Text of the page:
Your browser is no longer supported

For the best possible experience using our website we recommend you upgrade to a newer version or another browser.

Your browser appears to have cookies disabled. For the best experience of this website, please enable cookies in your browser

We use cookies to personalise your experience; learn more in our Privacy and Cookie Policy. You can opt out of some cookies by adjusting your browser settings; see the cookie policy for details. By using this site, you agree to our use of cookies.

Curzon Bloomsbury refurbishment in London by Takero Shimazaki

Curzon bloomsbury refurb Takero Shimazaki

The Brunswick Centre has always been marred by compromise: a privately financed megastructure designed by Patrick Hodgkinson that was never quite mega enough (it was meant to extend as far as the Euston Road). After a new government upped the compensation owed to the evicted tenants of the former buildings, the developer found it more profitable to sell the dwellings to the council. Though it was supposed to be painted cream in a nod to the Georgian terraces around it, it stayed grey, and for many years it was rather desolate. However, it was listed in 2000, and in 2002 the owners refurbished it. Since then it has thrived. One of the original elements was a cinema, long cherished by fans of independent film but in recent years somewhat dowdy. The Renoir, as it had been known since 1986, is now the Curzon Bloomsbury, and home to six screens rather than four, one of which is dedicated to documentaries. Takero Shimazaki has reorganised the circulation to increase the entrance lobby, bar, event and lounge spaces, a reflection of how cinemas are evolving into destinations with a wide programme beyond film.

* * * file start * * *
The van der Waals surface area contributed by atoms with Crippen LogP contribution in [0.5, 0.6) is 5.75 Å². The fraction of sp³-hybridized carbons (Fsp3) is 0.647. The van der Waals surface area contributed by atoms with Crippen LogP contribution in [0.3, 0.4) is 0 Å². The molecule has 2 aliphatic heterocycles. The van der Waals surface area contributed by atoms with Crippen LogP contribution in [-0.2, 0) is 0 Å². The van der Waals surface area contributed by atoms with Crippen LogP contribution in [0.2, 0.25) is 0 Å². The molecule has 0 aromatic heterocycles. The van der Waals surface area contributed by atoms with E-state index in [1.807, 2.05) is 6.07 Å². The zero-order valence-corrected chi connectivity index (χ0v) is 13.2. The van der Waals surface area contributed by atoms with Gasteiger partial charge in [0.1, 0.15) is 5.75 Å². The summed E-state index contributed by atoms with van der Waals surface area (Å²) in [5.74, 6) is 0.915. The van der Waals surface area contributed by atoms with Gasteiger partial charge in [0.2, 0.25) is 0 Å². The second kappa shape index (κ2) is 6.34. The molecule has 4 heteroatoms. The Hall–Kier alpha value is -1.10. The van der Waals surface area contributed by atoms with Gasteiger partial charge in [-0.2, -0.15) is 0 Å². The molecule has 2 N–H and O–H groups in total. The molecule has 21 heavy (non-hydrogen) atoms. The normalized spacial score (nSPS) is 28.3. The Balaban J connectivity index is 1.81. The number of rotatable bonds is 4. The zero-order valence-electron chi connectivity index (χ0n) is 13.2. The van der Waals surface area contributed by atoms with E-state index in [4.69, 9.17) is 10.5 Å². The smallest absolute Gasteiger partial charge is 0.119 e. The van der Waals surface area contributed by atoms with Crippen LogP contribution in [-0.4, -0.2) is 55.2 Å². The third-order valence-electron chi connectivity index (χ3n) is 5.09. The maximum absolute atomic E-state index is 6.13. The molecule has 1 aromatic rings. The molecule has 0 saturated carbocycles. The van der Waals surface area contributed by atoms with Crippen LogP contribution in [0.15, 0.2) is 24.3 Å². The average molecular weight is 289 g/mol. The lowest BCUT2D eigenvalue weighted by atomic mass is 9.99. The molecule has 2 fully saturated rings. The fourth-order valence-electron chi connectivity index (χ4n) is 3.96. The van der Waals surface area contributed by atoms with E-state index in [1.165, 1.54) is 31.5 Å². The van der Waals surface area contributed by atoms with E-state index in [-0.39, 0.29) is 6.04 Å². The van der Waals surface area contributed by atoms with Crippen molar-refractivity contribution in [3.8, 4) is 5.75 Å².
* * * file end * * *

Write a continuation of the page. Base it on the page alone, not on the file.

Read the Cinemas typology here

Curzon bloomsbury refurb Takero Shimazaki floor plans

Curzon bloomsbury refurb Takero Shimazaki floor plans

Floor plans - from left to right: basement, lower ground, ground


Helene Binet